State v. Costello

Annotate this Case

59 Wn.2d 325 (1962)

367 P.2d 816

THE STATE OF WASHINGTON, Appellant, v. JOHN FRANCIS COSTELLO, Respondent.[*]

No. 35489.

The Supreme Court of Washington, En Banc.

January 11, 1962.

Charles O. Carroll and James D. Burns, for appellant.

John F. Evich and Joseph D. Holmes, for respondent.

OTT, J.

November 9, 1958, John Francis Costello was operating his automobile in a northerly direction upon 16th Avenue Southwest in Seattle, when he struck and mortally wounded Charles W. Johnson, a pedestrian crossing the street at a place other than a pedestrian intersection. Costello was charged with the crime of negligent homicide. The jury returned a verdict of guilty. The court thereafter granted defendant's motion in arrest of judgment for the reason

"... that there was no evidence or proof of recklessness or intoxication on the part of the defendant, which was the proximate cause of the death of Charles W. Johnson adduced at the trial of this cause, said evidence or proof being a necessary element of the crime of Negligent Homicide."

*327 From the order arresting judgment and, in the alternative, granting a new trial, the state has appealed.

The ground for arrest of judgment relied upon by the trial court presents a single issue: Was there sufficient evidence to sustain the verdict?

RCW 46.56.040 provides in part:

"When the death of a person ensues within one year as a proximate result of injury received by the operation of a vehicle by any person while under the influence of or affected by intoxicating liquor or narcotic drugs or by the operation of any vehicle in a reckless manner or with disregard for the safety of others, the person so operating such vehicle shall be guilty of negligent homicide by means of a motor vehicle...."

The court determined, as a matter of law, that the state's evidence was insufficient to prove the elements of the offense charged. The elements were defined in instruction No. 4 as follows:

"To convict the defendant, JOHN FRANCIS COSTELLO, of the offense herein charged, the state must prove to you beyond a reasonable doubt:

"(1) That on or about the 9th day of November, 1958 the defendant operated a motor vehicle in a northerly direction upon 16th Avenue Southwest, a public highway;

"(2) That he did operate said motor vehicle

(a.) In a reckless manner, OR (b.) With disregard for the safety of others, OR (c.) While under the influence of intoxicating liquor, OR (d.) While affected by the use of intoxicating liquor.

"(3) That as a direct result of such act or acts, the defendant drove said motor vehicle into and against the body of one Charles W. Johnson, a human being;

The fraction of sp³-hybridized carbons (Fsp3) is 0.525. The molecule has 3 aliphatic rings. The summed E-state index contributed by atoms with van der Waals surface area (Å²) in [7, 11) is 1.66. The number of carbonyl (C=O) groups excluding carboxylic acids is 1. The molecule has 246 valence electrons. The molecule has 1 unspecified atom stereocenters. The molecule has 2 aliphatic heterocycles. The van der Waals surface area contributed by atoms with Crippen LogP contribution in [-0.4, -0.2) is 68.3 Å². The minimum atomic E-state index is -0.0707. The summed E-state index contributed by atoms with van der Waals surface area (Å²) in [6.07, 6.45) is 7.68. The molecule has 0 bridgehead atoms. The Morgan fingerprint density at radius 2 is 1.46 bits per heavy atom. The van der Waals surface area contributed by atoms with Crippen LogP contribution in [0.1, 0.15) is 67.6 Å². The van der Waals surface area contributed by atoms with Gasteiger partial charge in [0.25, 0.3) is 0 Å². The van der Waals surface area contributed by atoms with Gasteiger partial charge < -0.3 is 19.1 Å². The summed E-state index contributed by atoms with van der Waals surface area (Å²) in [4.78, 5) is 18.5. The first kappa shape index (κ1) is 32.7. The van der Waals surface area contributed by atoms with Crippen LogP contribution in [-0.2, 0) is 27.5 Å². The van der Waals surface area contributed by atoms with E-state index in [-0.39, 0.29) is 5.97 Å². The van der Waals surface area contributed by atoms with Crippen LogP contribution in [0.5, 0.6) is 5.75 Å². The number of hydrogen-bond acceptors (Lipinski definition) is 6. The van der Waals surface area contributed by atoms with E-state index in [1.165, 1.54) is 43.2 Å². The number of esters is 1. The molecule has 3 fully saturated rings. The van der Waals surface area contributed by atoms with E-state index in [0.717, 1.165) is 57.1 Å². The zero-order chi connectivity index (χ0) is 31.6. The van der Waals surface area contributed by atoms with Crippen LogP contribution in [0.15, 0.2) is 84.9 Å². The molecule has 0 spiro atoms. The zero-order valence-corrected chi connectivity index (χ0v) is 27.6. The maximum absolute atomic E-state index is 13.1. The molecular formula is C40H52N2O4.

"(4) That as a proximate result of the aforesaid acts the said Charles W. Johnson was mortally injured, from which injuries the said Charles W. Johnson then and there died;

"(5) That the said acts occurred in King County, Washington.

"If you find from all the evidence in this case that the state has proved beyond a reasonable doubt elements (1), (3), (4) and (5) and either elements (2a.) or (2b.) or (2c.) *328 or (2d.) of the crime charged in the information, then it will be your duty to return a verdict of guilty to the charge of Negligent Homicide, as charged in the information.

"On the other hand, if after weighing all the evidence and lack of evidence you then entertain a reasonable doubt as to the establishment of any one of the foregoing elements, then you should return a verdict of not guilty."

No exception was taken to this instruction. Both counsel conceded in oral argument before this court that it became the law of the case, and that the parties are bound by it for the purposes of this review. The state, therefore, was required to prove each of the necessary elements set forth in instruction No. 4.

As to elements (1), (3), and (5), the respondent Costello stipulated as follows:

"`IT IS HEREBY STIPULATED by and between the defendant herein and the attorney for the plaintiff that one Charles W. Johnson was struck by a 1957 Chevrolet Sedan, 1958 Washington license plate AMG 013, being operated by the defendant on 16th Avenue Southwest near its intersection with West Roxbury in King County, Washington on November 9, 1958 at approximately 12:01 A.M.

"`SIGNED this 23rd day of December, 1958. John F. Costello, Defendant. Anthony Savage, Jr., Deputy Prosecuting Attorney, Attorney for Plaintiff. Witness James R. Cook, Witness Joel A.C. Rindal.'"

The evidence relative to elements (2a) and (2b) ("reckless manner" and "disregard for the safety of others") was furnished by four witnesses. John McQuade testified that, just prior to the accident, he was in the crosswalk south of where decedent was struck, and "I jumped out of the way to avoid being hit." Ernest H. Clementz heard the collision and saw "what happened." He took the license number as the respondent's automobile passed him, and further stated that the respondent was driving "quite fast" and in an "erratic" manner. Thomas Tucker, a merchant patrolman, testified that he heard the approach of respondent's automobile, and that it was being operated at a speed of approximately thirty-five miles an hour at a place where many persons were then crossing the street *329 due to the closing of the taverns and places of recreation. He further testified that decedent's body was dragged by respondent's automobile approximately forty feet; that respondent stopped his automobile only an instant, and then drove away from the scene.

Arthur Clayton and his mother and father were approximately two blocks north of the scene of the fatality and heard the impact. He testified that they were in the crosswalk when respondent ran a red light, driving at a speed of forty to forty-five miles an hour, and narrowly missed hitting them.

Relative to elements (2c) and (2d) (intoxication), the evidence established that, approximately fifty minutes after the accident, respondent was apprehended and interviewed by Sergeant Taylor and Officer Short of the Seattle Police Department, who testified as to respondent's conduct and appearance and concluded therefrom that he was then still under the influence of liquor. Similar evidence was furnished by Officers Meshke and Armstrong of the Washington State Patrol. At that time, respondent admitted that he had consumed two to five stubbies of beer, but stated that he had had nothing to drink after the accident.